Secrets From The Sahara Hands of Mud : Saida Aoun Allah Clay : the demise of ‘Aoun Allah’ family
I was thinking what my next article would be about, as we are in Ramadhan, i move less around places. I’ve been told to write something about myself, i don’t like talking much about myself, plus, that would take forever to talk about. I have a nostalgie to the past so i like talking about the old days though i’ve always heard that the old days are gone and won’t be back, but who knows except God. Checking facebook news feed, a picture posted by a female friend of mine named ‘Hajer Aoun Allah’, whom i’ve never talked with before, got my attention, a picture of a jar, on the top of the picture the girl wrote « mom fabricated that jar for me as a gift » , so i was like ‘your mom just made my day’. I sent her a message asking her about the picture she posted and she informed me that her mother is using clay to produce different kinds of crafts, i inquired her if i can come over so i can write something about it and she replied that i am welcomed at any time i want. They called me next morning to come at about 1 pm so i witness the whole process of making a jar with clay, the sun was on top but enthusiasm was my shadow.
‘Saida Aoun Allah’, with her usual work outfit, sitting in the yard of their house, a pail filled with water by her side, holding a handful of wet red clay between her hands and waiting for me to get ready so she can start. Her husband cheikh ‘Abd Ennour Aoun Allah’, pulled out a chair and sat with us, at first i thought he was jealous, then i figured out that he is the narrator of their history with clay crafts, and what an amazing history he has. The ‘Aoun Allah’ family is the kind of families that make you feel you’re home the first time you meet them. Explaining and describing exactly how she is making these crafts is way too difficult to tell and to understand, so i decided that pictures and videos will lead the readers to recognize the process, meanwhile i went knocking on the memories they have with clay.
‘‘Clay is brought from mountains as rocks, i pound it then winnow it, then i put it in a container to brew. In the morning after doing my household chores, i pull it out and i start doing what i love to do best, small braziers, jars, pitchers, crocks..etc, anything clients ask me to prepare and all made of clay. I keep them for some days to dry under the sun, then i put them in the furnace to stiffen and solidify better.’’ Explained Madam ‘Saida Aoun Allah’ while smutching clay. Then she added : ‘‘I inherited this metier as it was the family profession, i was still a fresh bride when my uncle made me do my first jar, i had more than 10 attempts until i made a good one, it wasn’t that good but it didn’t broke like the others did, my uncle actually helped me to fix it but he said that this was the first and the last time he help me, so i had to learn how on my own looking at my relatives doing them and it was in 1956 when i started that profession. In 1985, i had an accident and i broke both my back and my legs bones, so i became no longer able to bring clay rocks from the mountains, i spent 2 years hands free then my husband took the responsibility of bringing clay for me, then, he also became unable to go that far for clay, so i totally stopped. What i’m producing these days is for me to not forget the profession we lived on.’’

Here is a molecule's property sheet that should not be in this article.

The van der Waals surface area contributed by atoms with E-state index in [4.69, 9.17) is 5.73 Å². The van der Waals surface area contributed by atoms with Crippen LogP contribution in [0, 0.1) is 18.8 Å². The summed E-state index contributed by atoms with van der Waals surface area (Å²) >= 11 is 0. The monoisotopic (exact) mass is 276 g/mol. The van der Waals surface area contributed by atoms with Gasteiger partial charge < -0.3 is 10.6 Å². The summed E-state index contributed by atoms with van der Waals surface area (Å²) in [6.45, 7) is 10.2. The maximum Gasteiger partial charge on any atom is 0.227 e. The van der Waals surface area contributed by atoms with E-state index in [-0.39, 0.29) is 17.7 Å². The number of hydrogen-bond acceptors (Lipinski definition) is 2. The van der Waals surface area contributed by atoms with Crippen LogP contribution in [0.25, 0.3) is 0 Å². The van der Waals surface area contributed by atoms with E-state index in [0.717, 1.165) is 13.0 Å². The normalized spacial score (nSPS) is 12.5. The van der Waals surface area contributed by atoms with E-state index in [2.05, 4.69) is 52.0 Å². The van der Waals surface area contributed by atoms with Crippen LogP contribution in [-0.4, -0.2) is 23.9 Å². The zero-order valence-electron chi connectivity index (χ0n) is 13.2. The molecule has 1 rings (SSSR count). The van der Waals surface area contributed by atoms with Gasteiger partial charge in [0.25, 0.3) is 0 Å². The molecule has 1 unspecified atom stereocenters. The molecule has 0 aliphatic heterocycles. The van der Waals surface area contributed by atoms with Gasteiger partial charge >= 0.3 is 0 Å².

I turned to the husband, ‘Abd Enour Aoun Allah’, i felt that he wants to say somthing and i was right. He said : ‘‘to obtain the clay, we digged deep in the ground for at least 350 metres then we go inside using a rope, or, we go crawling inside the mountains holes and we were careful not to raise our heads so that rocks won’t leave us a scar, and to go inside these holes we took our guns to protect ourselves from the reptiles. This profession is our demise, our bequest. I witnessed these crafts when my grandfather used to sell them with the cost of 40 Tunisian Franc, and i witnessed these crafts being sold with the cost of 4000 Tunisian Franc (4 Tunsian Dinars).’’ Then he addressed me a quote of his : ‘‘The profession your fathers teach you is better than the fortune they would leave to you’’.
Accompanied with ancient stories and poems, i was watching madam Saida doing her work, smiling, she feels alive doing what she’s doing. Saida Aoun Allah is a sample from many hidden treasures who are waiting for a chance to show off again with what they inherited from their fathers. So, whoever said that the old days are gone was wrong, the old days are there but we are just blinded to see them while i believe that we are in an urgent need to see them, first, inside crafts is where lay our identity, second, handcrafts are better then joblessness. Before i leave the house, unconsciously my hand went into my pocket and i gave their daughter Hajer what i had, i felt the want to help but i was in need myself, i told her that what i gave her was the price of the jar her mother made for me, she knew, but she couldn’t say anything in return except a thank you look.
I will leave my contact and Hajer’s contact, in case any of the readers feels the need to help Saida Aoun Allah keep her passion for future generations like she taught her son, she’s not asking for much, she just wants some clay which she buys when she has, or you can also contact Lyn.
Dhouibi Hatem : – facebook : Dhouibi Hatem
- Phone number : 00216 28 086 670
- Gmail : firstname.lastname@example.org
Hajer Aoun Allah : – facebook : Hejer Aounallah
Phone number : 00216 27 255 573